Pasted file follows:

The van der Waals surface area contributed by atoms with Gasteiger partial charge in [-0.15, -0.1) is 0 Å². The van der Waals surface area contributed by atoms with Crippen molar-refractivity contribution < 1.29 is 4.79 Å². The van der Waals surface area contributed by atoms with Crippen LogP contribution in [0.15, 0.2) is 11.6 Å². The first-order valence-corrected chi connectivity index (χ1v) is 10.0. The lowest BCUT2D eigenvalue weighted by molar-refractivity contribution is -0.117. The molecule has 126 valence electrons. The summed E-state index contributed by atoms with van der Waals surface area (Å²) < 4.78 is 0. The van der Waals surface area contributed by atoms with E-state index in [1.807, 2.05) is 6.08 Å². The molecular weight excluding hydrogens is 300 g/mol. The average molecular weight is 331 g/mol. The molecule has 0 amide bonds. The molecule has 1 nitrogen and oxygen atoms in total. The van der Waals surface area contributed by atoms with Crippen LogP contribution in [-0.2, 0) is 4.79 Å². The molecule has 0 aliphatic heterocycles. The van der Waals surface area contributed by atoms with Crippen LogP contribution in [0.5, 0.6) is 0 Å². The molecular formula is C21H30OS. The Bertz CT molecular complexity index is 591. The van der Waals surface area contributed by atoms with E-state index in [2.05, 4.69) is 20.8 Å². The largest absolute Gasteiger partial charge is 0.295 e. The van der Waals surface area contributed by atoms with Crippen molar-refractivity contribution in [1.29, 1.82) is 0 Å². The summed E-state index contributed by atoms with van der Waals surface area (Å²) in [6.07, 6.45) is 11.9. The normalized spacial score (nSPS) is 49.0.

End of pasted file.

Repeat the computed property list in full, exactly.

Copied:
The van der Waals surface area contributed by atoms with Gasteiger partial charge in [-0.15, -0.1) is 0 Å². The van der Waals surface area contributed by atoms with Crippen molar-refractivity contribution < 1.29 is 4.79 Å². The van der Waals surface area contributed by atoms with Crippen LogP contribution in [0.15, 0.2) is 11.6 Å². The first-order valence-corrected chi connectivity index (χ1v) is 10.0. The lowest BCUT2D eigenvalue weighted by molar-refractivity contribution is -0.117. The molecule has 126 valence electrons. The summed E-state index contributed by atoms with van der Waals surface area (Å²) < 4.78 is 0. The van der Waals surface area contributed by atoms with E-state index in [1.807, 2.05) is 6.08 Å². The molecular weight excluding hydrogens is 300 g/mol. The average molecular weight is 331 g/mol. The molecule has 0 amide bonds. The molecule has 1 nitrogen and oxygen atoms in total. The van der Waals surface area contributed by atoms with Crippen LogP contribution in [-0.2, 0) is 4.79 Å². The molecule has 0 aliphatic heterocycles. The van der Waals surface area contributed by atoms with Crippen LogP contribution in [0.5, 0.6) is 0 Å². The molecular formula is C21H30OS. The Bertz CT molecular complexity index is 591. The van der Waals surface area contributed by atoms with E-state index in [2.05, 4.69) is 20.8 Å². The largest absolute Gasteiger partial charge is 0.295 e. The van der Waals surface area contributed by atoms with Crippen molar-refractivity contribution in [1.29, 1.82) is 0 Å². The summed E-state index contributed by atoms with van der Waals surface area (Å²) in [6.07, 6.45) is 11.9. The normalized spacial score (nSPS) is 49.0.